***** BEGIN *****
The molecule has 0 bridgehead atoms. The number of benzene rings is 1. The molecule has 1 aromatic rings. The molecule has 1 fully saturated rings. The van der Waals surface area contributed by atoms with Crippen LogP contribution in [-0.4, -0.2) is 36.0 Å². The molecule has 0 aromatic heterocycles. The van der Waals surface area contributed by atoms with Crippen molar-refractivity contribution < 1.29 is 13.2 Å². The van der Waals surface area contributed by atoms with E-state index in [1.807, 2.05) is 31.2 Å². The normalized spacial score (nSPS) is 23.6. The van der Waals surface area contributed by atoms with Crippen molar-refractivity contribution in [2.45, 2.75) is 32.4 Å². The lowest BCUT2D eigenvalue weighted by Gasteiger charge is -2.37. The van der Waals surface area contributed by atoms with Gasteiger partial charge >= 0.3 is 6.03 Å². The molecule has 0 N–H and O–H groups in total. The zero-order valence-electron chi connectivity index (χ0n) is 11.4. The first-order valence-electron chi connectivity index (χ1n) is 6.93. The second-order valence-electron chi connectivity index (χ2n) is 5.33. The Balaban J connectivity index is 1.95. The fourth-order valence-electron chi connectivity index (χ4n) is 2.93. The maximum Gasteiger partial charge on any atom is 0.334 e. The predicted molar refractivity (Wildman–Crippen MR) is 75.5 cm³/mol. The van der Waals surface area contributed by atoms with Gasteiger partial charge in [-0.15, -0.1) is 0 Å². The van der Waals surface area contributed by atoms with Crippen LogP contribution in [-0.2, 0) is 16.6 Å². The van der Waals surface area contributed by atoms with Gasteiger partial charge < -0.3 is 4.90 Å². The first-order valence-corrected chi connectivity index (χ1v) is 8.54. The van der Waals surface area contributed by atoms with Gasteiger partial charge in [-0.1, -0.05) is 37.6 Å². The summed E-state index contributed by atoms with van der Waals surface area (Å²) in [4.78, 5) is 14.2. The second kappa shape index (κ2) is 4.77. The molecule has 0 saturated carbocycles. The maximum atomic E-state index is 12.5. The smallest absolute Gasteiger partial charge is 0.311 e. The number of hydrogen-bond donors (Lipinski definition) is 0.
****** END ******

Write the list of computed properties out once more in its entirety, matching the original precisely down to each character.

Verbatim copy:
The molecule has 0 bridgehead atoms. The number of benzene rings is 1. The molecule has 1 aromatic rings. The molecule has 1 fully saturated rings. The van der Waals surface area contributed by atoms with Crippen LogP contribution in [-0.4, -0.2) is 36.0 Å². The molecule has 0 aromatic heterocycles. The van der Waals surface area contributed by atoms with Crippen molar-refractivity contribution < 1.29 is 13.2 Å². The van der Waals surface area contributed by atoms with E-state index in [1.807, 2.05) is 31.2 Å². The normalized spacial score (nSPS) is 23.6. The van der Waals surface area contributed by atoms with Crippen molar-refractivity contribution in [2.45, 2.75) is 32.4 Å². The lowest BCUT2D eigenvalue weighted by Gasteiger charge is -2.37. The van der Waals surface area contributed by atoms with Gasteiger partial charge >= 0.3 is 6.03 Å². The molecule has 0 N–H and O–H groups in total. The zero-order valence-electron chi connectivity index (χ0n) is 11.4. The first-order valence-electron chi connectivity index (χ1n) is 6.93. The second-order valence-electron chi connectivity index (χ2n) is 5.33. The Balaban J connectivity index is 1.95. The fourth-order valence-electron chi connectivity index (χ4n) is 2.93. The maximum Gasteiger partial charge on any atom is 0.334 e. The predicted molar refractivity (Wildman–Crippen MR) is 75.5 cm³/mol. The van der Waals surface area contributed by atoms with Gasteiger partial charge in [-0.15, -0.1) is 0 Å². The van der Waals surface area contributed by atoms with Crippen LogP contribution in [-0.2, 0) is 16.6 Å². The van der Waals surface area contributed by atoms with Gasteiger partial charge < -0.3 is 4.90 Å². The first-order valence-corrected chi connectivity index (χ1v) is 8.54. The van der Waals surface area contributed by atoms with Gasteiger partial charge in [-0.1, -0.05) is 37.6 Å². The summed E-state index contributed by atoms with van der Waals surface area (Å²) in [4.78, 5) is 14.2. The second kappa shape index (κ2) is 4.77. The molecule has 0 saturated carbocycles. The maximum atomic E-state index is 12.5. The smallest absolute Gasteiger partial charge is 0.311 e. The number of hydrogen-bond donors (Lipinski definition) is 0.